This article is from Prachatai, an independent news site in Thailand, edited and republished by Global Voices as part of a content-sharing agreement.
Student Union of Thailand (SUT) president Jutatip Sirikhan has been arrested while on the way to university on September 1 for her participation in the July 18 mass protest.
Jutatip was arrested while in a taxi on her way to class at Thammasat University’s Tha Prachan campus in Bangkok. She went live on Facebook at 12:50 pm on September 1 when plainclothes police officers stopped the taxi she was in and delivered an arrest warrant.
Jutatip was taken to Samranrat Police Station. An officer accompanied her in another taxi to the station, since she did not feel safe enough to travel in the private car the officers brought to arrest her. She stayed live on Facebook and read out passages from the Thai translation of Thomas Paine’s Common Sense during the travel to the station.
She was then taken to the Bangkok Criminal Court and was granted bail and released at 5:20 pm in the custody of a lecturer at Thammasat University. The Court did not require her to immediately pay the 100,000 baht (3,190 US dollars) bail but imposed the condition that she does not repeat the actions for which she was being charged – the same condition given to everyone else who has been arrested and released on the same charges.
Jutatip is the 14th activist to be arrested for participating in the July 18 mass protest. Fifteen other participants at the protest have also received a summons and reported to Samranrat Police Station to hear the charges against them on August 28. Jutatip was charged with sedition and violation of the Emergency Decree and the Communicable Diseases Act, among other charges.
Jutatip appeared in front of the Criminal Court after her release and gave a short press conference.
“Paint can be washed out, but we can’t wash out injustice”
I didn’t intend to run away to begin with. I know I have an arrest warrant. I have been waiting to be arrested for a very long time, but it didn’t happen until today. Each time someone gets arrested, there will be slurs against our side that we did not protest peacefully.
I am a student and I have been harassed by the police for months, for years. Why is there no compensation for me? Why must there be compensation for the police who are servants of the dictatorship?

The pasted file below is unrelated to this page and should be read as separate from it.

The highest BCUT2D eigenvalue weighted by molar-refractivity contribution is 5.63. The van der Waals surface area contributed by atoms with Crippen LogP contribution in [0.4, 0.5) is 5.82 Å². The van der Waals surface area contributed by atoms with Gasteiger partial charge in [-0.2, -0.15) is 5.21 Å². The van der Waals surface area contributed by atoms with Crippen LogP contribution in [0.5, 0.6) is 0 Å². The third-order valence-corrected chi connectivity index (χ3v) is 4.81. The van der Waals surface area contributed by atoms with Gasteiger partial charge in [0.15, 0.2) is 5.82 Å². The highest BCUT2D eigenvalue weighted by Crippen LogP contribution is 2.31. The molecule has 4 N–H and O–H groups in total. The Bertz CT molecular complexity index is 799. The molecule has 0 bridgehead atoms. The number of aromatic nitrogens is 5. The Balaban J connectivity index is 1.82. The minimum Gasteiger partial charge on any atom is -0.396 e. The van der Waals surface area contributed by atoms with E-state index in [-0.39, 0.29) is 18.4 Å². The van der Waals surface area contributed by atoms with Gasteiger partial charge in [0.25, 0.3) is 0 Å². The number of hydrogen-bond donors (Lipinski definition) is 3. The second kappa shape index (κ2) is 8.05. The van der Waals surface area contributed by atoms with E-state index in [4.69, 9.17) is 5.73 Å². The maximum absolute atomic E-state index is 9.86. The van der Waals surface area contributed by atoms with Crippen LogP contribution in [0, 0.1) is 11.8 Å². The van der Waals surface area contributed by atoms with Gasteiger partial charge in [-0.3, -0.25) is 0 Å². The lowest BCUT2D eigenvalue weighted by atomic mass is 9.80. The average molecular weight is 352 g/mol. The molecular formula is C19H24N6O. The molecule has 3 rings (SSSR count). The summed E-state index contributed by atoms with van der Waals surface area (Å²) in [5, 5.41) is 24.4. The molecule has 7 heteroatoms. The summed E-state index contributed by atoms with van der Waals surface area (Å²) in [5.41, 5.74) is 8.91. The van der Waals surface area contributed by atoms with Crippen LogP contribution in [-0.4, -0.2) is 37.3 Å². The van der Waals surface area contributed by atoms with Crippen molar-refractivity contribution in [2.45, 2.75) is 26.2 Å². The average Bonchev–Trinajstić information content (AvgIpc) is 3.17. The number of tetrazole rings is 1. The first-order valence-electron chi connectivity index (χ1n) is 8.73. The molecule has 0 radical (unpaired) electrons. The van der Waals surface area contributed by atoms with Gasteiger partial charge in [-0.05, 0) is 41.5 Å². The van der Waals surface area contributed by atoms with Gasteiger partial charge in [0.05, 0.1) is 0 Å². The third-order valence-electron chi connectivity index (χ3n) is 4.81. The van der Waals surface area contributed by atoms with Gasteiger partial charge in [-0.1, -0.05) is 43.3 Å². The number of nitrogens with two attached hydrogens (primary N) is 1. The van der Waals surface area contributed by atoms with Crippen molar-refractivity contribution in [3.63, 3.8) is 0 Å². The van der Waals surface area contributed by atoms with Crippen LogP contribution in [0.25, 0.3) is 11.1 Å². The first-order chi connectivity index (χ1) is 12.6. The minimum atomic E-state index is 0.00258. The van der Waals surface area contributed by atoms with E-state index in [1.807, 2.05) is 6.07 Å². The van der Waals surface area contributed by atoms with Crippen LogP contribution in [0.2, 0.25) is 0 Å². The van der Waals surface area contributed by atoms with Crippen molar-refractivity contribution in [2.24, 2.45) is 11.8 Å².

There should actually be a summons first, but what happened was that the police brought the arrest warrant and arrested me. It’s extremely unfair to a student. They followed me with my phone signal, followed me from where I’m staying. They threatened my home, they threatened my family, they took a warrant to my house, so now we have to escalate our protest. Everything is supported by the Constitution.
We pay our taxes. We must receive protection from the state, not harassment from the state. So today I have to express myself symbolically that we can do this. We must stand by our rights and freedoms. Throwing paint is also something that can be done.
Jutatip then threw a bucket of white paint over herself while holding up her hand in the three-finger ‘Hunger Games’ salute. She said that the white paint represents purity and justice, and that they are demanding justice back.
We are showing that this is freedom, this is the kind of expression we can do. Even if now it is throwing paint over ourselves, it is a way of showing that we can throw paint at any time. We can throw paint over those with power, because those with power throw legal charges over us, throw bullets at us without exception.
Paint can be washed out, but we can’t wash out injustice.
Afterward, Jutatip thanked the lecturer who came to make bail for her and the people who came to support her and helped the crowd clean the paint off the sidewalk in front of the footpath in front of the Court.
“We won’t stop fighting until we win in everything, including monarchy reform and a new constitution,” Jutatip said.